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Jan

Just wanted to share this websit:
http://www.bayareanewsgroup.com/multimedia/mn/biz/overview.htm

It's where the CEOs of Silicon Valley earned their degrees. I thought it would be much more MBAs, but as it turned out, a lot have a degree in Electrical Engineering. Interesting.

Creighton Chun

It seems to me that the theories of "The psychology of lines" are rather vauge and general. Perhaps the rules of line Etiquette would be far more interesting.

tercume

Many of the characteristics you cite remind me of the wait for admission to the "Festival of Lessons and Carols" on Christmas Eve at King's College Cambridge. The College is very good about communicating the wait, the timing is well-known, and there is a perception among the group that it is worth waiting for. The queue usually closes at around 10:00a for the 4:00p service, since everyone knows that the Chapel can only accommodate a certain number of people. Once in the queue, members of the choir will sometimes come around and sing, and you are allowed to hold a place for one other person, meaning that you can have a portion of your group take a stroll through the town or bring back a bracing cup of tea.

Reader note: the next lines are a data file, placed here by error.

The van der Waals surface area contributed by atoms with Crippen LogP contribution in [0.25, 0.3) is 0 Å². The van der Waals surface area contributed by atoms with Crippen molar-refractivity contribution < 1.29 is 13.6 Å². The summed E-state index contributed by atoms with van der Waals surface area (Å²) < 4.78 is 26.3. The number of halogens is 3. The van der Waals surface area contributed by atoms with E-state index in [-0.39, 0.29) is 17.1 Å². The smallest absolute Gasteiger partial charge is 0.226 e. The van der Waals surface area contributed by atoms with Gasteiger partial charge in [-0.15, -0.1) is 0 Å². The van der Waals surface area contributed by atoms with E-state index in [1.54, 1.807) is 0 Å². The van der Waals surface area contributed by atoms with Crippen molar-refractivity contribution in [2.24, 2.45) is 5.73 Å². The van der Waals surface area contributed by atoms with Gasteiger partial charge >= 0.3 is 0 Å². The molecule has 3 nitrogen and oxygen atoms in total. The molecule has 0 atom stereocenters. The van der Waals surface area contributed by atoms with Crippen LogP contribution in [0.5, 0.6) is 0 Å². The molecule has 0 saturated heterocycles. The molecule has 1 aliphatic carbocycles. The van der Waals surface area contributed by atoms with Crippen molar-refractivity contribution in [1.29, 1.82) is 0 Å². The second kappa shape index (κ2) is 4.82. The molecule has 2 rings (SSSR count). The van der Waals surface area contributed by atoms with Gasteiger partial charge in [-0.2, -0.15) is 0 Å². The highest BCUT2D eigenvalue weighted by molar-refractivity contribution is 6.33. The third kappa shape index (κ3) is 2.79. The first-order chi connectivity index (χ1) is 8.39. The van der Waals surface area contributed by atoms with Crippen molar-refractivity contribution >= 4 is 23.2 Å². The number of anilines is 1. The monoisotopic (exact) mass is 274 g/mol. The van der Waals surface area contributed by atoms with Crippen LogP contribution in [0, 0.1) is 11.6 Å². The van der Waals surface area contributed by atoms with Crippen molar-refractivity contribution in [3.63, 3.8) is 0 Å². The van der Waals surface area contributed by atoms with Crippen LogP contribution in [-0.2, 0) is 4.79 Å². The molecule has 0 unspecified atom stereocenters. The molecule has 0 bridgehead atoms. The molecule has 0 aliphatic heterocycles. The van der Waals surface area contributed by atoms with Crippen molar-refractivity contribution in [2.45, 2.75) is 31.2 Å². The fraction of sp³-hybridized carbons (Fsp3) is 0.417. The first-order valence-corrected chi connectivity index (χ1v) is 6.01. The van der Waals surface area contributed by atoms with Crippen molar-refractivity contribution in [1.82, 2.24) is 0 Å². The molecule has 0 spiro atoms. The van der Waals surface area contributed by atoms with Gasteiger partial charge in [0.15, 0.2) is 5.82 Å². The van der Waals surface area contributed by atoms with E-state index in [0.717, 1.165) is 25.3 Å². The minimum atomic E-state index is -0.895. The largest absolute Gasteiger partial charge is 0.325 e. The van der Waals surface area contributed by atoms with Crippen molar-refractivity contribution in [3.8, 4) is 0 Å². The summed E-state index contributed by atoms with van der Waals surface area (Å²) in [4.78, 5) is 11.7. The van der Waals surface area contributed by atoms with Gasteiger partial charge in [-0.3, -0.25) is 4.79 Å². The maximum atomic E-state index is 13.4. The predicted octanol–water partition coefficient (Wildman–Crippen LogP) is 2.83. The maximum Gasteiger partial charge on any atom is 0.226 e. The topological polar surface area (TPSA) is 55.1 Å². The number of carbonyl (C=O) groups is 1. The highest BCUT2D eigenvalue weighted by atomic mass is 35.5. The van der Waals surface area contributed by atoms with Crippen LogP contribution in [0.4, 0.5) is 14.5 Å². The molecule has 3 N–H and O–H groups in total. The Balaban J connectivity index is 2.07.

Phil

You're right that David Maister's article hasn't lost a bit of it's spark. And if there's a better article on the subject, I haven't read it!

Oddly, although I use the article regularly in my undergrad teaching, the last time I referred to it was at a recent faculty meeting on how to improve the student experience during enrolment. At one point I relayed some complaints I'd had from damp freshers, about having to queue in the rain. One of our senior management team declared "I had to queue in the rain so why shouldn't they?"

At the time I referred him to Maister's theories, although in hindsight I missed a golden opportunity to introduce the No Asshole Rule into the discussion. I guess there's always next year!

cbooker

Many of the characteristics you cite remind me of the wait for admission to the "Festival of Lessons and Carols" on Christmas Eve at King's College Cambridge. The College is very good about communicating the wait, the timing is well-known, and there is a perception among the group that it is worth waiting for. The queue usually closes at around 10:00a for the 4:00p service, since everyone knows that the Chapel can only accommodate a certain number of people. Once in the queue, members of the choir will sometimes come around and sing, and you are allowed to hold a place for one other person, meaning that you can have a portion of your group take a stroll through the town or bring back a bracing cup of tea.

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